a severe attack. Sometimes asthma symptoms appear for no
apparent reason.

There are two types of asthma, acute and chronic.

Acute asthma is what we generally refer to as an asthma
attack. The bronchial tubes suddenly narrow, and the person
is acutely short of breath, and (sometimes) wheezes. An
acute attack may require medical stabalization in a hospital
setting; unless special equipment, medication, and help is
available in the home.

Chronic asthma produces symptoms on a continual basis,
and is characterized by persistent, often severe symptoms,
requiring regular oral steroid use in addition to multiple

On doctor's: Allergists are not the only physicians who
treat asthma. Pulmonologists are also medically specialized
physicians who treat many people who have asthma.

7.2 Treatments:

This was written with a view towards children, but also applies
to adults as well.

The environmental approach can be a real pain and a real expense,
but it does help - if you do it effectively. It does not help your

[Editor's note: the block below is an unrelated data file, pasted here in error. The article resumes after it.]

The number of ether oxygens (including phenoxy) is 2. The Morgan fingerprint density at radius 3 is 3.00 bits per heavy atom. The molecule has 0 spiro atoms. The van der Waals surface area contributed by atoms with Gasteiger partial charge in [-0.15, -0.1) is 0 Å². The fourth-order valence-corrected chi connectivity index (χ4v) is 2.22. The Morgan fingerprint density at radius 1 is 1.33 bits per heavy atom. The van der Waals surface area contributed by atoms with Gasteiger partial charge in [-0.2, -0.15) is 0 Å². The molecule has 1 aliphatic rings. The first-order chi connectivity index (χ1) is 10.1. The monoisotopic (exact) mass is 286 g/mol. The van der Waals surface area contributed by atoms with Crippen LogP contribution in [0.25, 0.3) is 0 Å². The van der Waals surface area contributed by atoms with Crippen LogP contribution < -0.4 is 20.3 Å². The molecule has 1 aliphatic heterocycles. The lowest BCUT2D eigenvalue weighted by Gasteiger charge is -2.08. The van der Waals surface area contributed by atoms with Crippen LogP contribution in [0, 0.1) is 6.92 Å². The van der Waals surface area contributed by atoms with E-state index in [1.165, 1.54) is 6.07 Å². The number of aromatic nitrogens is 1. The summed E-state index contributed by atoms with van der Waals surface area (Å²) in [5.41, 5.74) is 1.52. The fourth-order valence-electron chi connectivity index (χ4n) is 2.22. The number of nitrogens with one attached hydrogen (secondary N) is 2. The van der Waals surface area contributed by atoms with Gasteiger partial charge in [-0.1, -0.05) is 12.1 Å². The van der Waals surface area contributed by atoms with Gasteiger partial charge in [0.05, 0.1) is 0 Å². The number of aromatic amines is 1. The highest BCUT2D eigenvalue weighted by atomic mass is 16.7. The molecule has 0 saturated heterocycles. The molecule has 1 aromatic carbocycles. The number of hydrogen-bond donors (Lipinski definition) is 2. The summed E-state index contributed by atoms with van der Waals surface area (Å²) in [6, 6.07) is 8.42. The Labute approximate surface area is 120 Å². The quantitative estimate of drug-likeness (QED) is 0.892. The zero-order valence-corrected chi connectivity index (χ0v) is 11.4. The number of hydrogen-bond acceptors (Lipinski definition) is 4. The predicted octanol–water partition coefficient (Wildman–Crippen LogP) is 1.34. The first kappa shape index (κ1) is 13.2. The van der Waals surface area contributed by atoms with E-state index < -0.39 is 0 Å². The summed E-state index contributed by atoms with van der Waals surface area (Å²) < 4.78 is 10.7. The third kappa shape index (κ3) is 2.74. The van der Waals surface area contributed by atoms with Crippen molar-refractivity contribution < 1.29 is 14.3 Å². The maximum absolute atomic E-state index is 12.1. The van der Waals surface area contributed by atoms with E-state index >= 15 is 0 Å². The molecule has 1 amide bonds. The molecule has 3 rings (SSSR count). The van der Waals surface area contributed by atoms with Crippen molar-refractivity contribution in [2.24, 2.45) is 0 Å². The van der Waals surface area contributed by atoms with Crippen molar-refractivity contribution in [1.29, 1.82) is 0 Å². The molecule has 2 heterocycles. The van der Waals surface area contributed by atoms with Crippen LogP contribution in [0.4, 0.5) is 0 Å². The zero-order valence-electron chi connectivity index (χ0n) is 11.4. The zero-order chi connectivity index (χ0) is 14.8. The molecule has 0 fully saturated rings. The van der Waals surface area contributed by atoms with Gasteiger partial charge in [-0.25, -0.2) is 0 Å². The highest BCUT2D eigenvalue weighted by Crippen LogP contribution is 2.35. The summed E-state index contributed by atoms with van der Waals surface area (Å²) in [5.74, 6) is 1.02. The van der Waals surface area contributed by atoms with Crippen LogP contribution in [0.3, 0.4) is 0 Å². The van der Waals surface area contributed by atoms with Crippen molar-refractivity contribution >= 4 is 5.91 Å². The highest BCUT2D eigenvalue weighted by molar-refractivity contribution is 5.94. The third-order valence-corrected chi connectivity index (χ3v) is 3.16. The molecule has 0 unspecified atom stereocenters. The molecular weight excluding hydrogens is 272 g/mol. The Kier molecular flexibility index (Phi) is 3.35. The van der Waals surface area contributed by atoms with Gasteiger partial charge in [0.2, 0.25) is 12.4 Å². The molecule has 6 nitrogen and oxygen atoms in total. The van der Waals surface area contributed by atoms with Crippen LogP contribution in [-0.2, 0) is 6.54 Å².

child to dust his/her room if you let him/her sleep with stuffed
animals, on an unsealed down pillow, on an unsealed mattress, in a
carpeted room, etc. It can do your allergic child harm if you vacuum
the house while he/she is around, or if he/she returns shortly after
vacuuming. We knew that these steps would help us, but never did
anything. When our kids developed severe problems, we didn't hesitate
to take drastic action, especially if it meant that we were able to
reduce their discomfort, the number of trips to the emergency room, or
the amount of medication that they were required to take.

This is what we did for our little asthmatics:

We started on their bedroom, where they spend aprox. 50% of their time:

- removed all stuffed animals
- removed all books
- sealed their mattresses and pillows in high-quality
dust-proof enclosures.
- removed the carpeting
- removed all draperies and curtains